You now have your basic high-octane limeade concentrate. If you’re having a party, want to increase the quantity, and don’t mind the adulteration, you can throw in a can of frozen lemonade or limeade concentrate and increase the alcohol accordingly. Either way, keep the concentrate in the freezer. It probably won’t freeze solid. It may not freeze at all.
How to use it: The operative word here is “dilute.” Drinking this stuff straight is not good for you, and besides, you won’t get the full flavor. Put it in a shaker with crushed ice, or trickle it over shaved or finely crushed ice, or just add water till it’s civilized and then serve it on the rocks. I expect it could be mixed with Jamaican ginger beer to produce a truly lethal Moscow Mule, but I haven’t tried that yet.
This same extraction procedure works with oranges, lemons, sour oranges, and grapefruit. With kumquats, just slice them up or lightly mash them, macerate them in sugar until they yield up their virtue, soak the carcasses in alcohol for a couple of hours, and proceed as described. If you use vodka instead of Everclear, you may want to increase your maceration times. Monitor the process. I assume this recipe would work with tequila or cachaça, but I’d be more inclined to go with neutral spirits, then use the limeade concentrate as a mixer.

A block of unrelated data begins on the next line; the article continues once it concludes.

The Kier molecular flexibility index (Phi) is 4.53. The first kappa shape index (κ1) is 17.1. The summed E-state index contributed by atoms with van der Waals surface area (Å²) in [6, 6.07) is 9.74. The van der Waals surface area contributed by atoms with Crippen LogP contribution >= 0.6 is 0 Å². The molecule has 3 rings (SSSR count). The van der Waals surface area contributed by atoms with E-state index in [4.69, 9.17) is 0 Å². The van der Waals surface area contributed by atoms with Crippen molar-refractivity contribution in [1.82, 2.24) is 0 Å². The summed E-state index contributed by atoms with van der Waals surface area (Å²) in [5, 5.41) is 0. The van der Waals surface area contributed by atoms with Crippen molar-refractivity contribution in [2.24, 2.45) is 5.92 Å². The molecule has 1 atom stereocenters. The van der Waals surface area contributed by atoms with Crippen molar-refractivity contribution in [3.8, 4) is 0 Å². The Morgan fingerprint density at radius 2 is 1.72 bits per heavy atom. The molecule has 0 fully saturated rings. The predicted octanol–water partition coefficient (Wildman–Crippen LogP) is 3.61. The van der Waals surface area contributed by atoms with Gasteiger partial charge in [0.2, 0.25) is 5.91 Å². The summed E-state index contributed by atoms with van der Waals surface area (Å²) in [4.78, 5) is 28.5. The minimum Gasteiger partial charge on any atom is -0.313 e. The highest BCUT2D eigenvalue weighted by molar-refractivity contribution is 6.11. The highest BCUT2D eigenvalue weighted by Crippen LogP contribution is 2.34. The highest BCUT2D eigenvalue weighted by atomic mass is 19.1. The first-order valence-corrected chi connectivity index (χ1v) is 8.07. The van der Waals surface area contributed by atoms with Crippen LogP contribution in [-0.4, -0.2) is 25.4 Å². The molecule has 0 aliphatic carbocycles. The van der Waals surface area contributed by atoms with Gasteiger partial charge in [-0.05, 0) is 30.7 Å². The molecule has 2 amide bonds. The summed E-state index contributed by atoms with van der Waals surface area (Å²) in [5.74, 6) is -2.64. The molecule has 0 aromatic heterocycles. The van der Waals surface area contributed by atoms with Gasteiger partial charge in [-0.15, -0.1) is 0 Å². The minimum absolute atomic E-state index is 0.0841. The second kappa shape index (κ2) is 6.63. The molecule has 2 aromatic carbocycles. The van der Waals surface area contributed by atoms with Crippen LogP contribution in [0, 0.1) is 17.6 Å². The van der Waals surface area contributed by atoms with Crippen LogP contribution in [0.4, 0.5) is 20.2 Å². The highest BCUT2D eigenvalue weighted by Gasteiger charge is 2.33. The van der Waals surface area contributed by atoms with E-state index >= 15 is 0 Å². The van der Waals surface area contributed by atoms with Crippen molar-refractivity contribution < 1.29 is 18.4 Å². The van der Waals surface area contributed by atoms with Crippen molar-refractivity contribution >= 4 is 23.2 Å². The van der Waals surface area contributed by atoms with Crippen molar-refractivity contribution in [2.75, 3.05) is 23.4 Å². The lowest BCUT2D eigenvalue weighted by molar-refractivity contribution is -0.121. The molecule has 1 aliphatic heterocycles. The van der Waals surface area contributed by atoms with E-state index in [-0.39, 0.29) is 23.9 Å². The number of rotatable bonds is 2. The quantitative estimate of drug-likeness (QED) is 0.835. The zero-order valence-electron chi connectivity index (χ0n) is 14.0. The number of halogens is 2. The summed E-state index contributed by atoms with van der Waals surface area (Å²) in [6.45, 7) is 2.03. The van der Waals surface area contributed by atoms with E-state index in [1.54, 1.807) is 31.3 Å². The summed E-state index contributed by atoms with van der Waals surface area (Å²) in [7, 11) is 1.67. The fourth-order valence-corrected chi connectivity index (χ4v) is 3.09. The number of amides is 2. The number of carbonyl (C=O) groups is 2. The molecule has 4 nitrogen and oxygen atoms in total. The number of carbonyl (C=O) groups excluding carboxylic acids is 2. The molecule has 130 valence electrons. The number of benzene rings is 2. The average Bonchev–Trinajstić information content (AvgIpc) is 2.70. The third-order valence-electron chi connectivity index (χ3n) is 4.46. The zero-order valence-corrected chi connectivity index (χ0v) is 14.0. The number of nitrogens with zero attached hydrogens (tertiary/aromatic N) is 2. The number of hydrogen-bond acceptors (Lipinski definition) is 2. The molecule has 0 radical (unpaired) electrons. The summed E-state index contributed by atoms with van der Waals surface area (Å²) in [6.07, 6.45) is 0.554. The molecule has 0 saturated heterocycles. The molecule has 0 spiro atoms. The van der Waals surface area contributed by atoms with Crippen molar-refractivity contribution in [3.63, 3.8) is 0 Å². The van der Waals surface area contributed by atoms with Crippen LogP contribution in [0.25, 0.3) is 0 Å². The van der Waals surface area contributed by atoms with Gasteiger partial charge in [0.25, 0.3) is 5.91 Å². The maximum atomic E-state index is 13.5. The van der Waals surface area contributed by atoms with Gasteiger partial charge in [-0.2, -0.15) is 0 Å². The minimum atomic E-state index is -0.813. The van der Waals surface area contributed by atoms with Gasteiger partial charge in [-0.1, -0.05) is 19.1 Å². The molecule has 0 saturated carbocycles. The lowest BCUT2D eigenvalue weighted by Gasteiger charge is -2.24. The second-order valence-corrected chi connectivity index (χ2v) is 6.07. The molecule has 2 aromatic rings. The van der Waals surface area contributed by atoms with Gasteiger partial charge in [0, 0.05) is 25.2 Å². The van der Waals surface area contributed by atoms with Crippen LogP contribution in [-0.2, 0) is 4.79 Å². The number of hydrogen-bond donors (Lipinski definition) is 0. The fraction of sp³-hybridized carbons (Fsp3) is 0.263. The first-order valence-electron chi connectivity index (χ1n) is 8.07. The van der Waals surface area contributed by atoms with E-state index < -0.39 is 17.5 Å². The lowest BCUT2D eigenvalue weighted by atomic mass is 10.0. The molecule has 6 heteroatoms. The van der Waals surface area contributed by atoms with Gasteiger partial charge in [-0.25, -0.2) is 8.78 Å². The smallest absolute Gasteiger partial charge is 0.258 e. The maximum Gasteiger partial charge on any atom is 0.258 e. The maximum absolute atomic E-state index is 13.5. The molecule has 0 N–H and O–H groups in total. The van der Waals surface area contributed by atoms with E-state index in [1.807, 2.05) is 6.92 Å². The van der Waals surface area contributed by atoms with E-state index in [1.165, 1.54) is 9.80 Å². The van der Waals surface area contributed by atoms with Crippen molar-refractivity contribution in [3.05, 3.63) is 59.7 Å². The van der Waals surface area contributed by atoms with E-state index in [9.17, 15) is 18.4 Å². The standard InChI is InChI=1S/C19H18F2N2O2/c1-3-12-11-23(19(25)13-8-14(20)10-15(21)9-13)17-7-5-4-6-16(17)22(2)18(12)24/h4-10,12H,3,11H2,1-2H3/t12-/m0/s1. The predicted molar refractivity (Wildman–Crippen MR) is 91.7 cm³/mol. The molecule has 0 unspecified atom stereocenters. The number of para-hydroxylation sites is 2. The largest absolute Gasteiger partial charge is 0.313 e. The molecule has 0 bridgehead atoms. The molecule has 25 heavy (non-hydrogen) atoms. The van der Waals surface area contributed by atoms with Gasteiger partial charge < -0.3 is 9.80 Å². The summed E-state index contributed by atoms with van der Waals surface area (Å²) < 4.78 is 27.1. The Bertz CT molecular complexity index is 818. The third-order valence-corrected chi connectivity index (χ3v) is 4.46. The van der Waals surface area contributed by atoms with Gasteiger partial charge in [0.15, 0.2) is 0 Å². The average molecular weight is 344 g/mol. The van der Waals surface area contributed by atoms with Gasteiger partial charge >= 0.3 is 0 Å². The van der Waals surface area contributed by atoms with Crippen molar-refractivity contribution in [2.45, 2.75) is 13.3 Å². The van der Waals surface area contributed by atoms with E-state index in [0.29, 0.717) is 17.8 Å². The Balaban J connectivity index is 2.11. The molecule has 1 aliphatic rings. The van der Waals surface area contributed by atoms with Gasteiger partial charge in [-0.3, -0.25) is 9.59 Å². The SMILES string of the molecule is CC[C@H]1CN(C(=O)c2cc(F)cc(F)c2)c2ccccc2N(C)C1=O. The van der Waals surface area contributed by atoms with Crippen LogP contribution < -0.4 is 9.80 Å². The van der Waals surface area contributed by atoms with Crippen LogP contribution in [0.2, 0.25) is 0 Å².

(If you mix Everclear and cachaça, and omit to take two ibuprofen and drink a liter of water before going to bed, do not come crying to me next morning.)